Thursday, October 27, 2011

Nevada Test Site: Ho-Hum

A great example of the trivialization
of what has gone on at the Test Site.
The Nevada Test Site tour was an eye-opening endeavor in many ways. Seeing the remnants of our nuclear testing regime was shocking. What struck me over and over from the moment we left Las Vegas on the bus early in the morning was the "ho-hum" attitude of our tour guides, the nonchalance with which they presented a selected set of facts and other statements about the test site and the long-term effects of radiation and nuclear waste.

I suppose that to live with yourself as a NTS lifer, you must force yourself to believe that what has gone on there over the past 60 years has been of great benefit to the country, or at least not particularly damaging. I will give some examples of how this attitude came across.

"This will be a DOE site forever," the nuclear waste site manager told us. The test site is located on land taken from the Western Shoshone. The tribe has many sacred sites within the boundaries of the test site. To have scarred the land so extensively and to leave poisons that will last for untold generations is an insult to the Western Shoshone past, present and future and all of us who share this earth. It would cost an estimated $7.3 trillion to properly clean up the test site.

"I’m not sure." The radioactive waste dump at the Nevada Test Site accepts waste from around the United States as well as from other parts of the site itself. One of my colleagues asked the manager of the dump how much radioactive waste is stored there. She said that she was not sure, and she did not indicate that this lack of knowledge led her to lose any sleep at night. They also seem to have no plans to mark the disposal site so that people centuries from now might understand the dangers inherent in the masses of waste buried there.

Other examples of the sterilization of the subject included:

  • The tour guide’s explanation of how nuclear tests were named. He said that they had "a lot of fun with it" – they named tests after wines, cheeses and cars. The lab guys would bring in a bottle of the type of wine that the test was named after to celebrate.
  • Explaining the Sedan Crater, he said that the explosion moved enough dirt that in a concrete equivalent would build two Hoover Dams with enough left over for a large housing development. He also showed us an old Livermore Lab propaganda video about this explosion that applauded the fact that "only" 4% of the radiation was released into the atmosphere. To his credit, after the video our guide said that he is glad the US never utilized earth moving nuclear explosions because with radiation, "four percent of a hell of a lot is still a hell of a lot."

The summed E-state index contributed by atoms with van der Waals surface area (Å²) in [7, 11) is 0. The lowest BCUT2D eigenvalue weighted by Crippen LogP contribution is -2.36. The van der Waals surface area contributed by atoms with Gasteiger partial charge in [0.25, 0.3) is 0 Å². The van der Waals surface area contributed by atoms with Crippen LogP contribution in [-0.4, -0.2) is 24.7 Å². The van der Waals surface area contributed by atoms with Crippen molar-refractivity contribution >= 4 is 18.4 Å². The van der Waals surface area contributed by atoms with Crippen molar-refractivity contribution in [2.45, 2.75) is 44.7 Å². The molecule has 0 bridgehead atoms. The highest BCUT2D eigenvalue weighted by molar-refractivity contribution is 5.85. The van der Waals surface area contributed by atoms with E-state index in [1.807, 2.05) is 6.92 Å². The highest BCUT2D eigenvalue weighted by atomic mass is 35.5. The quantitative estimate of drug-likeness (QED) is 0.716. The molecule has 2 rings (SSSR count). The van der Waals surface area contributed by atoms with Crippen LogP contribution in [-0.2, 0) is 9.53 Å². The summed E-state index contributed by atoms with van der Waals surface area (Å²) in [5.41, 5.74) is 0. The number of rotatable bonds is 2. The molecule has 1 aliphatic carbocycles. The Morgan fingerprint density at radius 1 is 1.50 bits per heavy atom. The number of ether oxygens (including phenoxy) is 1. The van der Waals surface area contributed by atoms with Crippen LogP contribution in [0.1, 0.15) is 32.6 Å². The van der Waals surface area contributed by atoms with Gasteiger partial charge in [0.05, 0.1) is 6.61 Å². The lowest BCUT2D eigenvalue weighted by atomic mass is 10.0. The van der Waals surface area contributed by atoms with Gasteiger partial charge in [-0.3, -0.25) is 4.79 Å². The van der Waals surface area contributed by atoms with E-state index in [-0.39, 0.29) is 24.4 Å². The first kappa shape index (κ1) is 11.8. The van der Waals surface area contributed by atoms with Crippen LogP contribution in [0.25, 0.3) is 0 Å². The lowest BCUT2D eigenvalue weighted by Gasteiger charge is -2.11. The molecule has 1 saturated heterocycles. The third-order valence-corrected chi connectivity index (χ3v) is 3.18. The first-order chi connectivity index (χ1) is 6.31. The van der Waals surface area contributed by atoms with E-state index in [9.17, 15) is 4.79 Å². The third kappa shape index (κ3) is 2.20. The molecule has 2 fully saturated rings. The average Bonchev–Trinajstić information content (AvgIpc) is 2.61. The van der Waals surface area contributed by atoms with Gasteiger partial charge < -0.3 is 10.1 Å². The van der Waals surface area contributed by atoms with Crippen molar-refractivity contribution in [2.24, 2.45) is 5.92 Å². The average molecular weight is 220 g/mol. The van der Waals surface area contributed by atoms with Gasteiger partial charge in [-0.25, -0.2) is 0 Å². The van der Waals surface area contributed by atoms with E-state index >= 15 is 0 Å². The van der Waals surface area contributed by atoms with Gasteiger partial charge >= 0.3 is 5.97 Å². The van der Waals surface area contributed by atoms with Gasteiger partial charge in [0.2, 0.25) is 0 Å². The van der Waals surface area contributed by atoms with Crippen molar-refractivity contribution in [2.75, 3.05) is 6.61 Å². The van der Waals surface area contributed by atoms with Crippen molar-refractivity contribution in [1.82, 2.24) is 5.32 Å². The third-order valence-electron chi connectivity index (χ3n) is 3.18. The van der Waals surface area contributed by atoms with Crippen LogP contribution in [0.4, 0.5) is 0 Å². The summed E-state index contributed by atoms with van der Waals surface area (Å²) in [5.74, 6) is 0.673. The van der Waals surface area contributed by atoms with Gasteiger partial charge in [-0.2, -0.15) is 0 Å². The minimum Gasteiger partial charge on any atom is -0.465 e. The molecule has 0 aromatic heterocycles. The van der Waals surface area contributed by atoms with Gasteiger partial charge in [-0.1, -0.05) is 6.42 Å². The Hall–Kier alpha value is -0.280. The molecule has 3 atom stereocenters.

• "Tritium is not so bad." Our guide repeatedly downplayed the gravity of tritium in the groundwater. For example, he said that some workers didn’t mind being exposed to tritium-laced water because they could just flush it out of their bodies by drinking a couple of six-packs of beer.
As discouraging as it was to experience first-hand the trivialization of the world’s most destructive and deadly weapons, it was also enlightening to see the site firsthand. More than anything, this experience has reinforced my belief that nuclear weapons testing must be banned forever and that we must urgently achieve a Nuclear Weapons Convention for the phased, verifiable, irreversible and transparent elimination of all nuclear weapons.


  1. I agree that it is disturbing to hear that the guide takes such a "lighthearted" view of the sight and it's historical context. The only explanations I can think of for this are poor job training and of course, denial.

  2. That kind of attitude is common among the nuclear industry and people who work with radiation.

  3. But project Rulison was within 3miles and 8,000 ft down of human habitation... the original idea for fracing... and the nuclear era was the beginning of our pathological state...

  4. I am become death, the destroyer of worlds.-J. Robert Oppenheimer

    At least the leader of the Manhattan Project understood they had just created the most devastating weapon in human history. Apparently these tour guides do not see the obvious.

  5. I've always been fascinated by the NTS since I read Joan Didion's novel "Play It As It Lays". The female protagonist is a difficult Hollywood person, but deep down she is a refugee, displaced from her childhood ranch home by the testing program.

    Here is a song I perform in that deals with the Site's impact on the locals:


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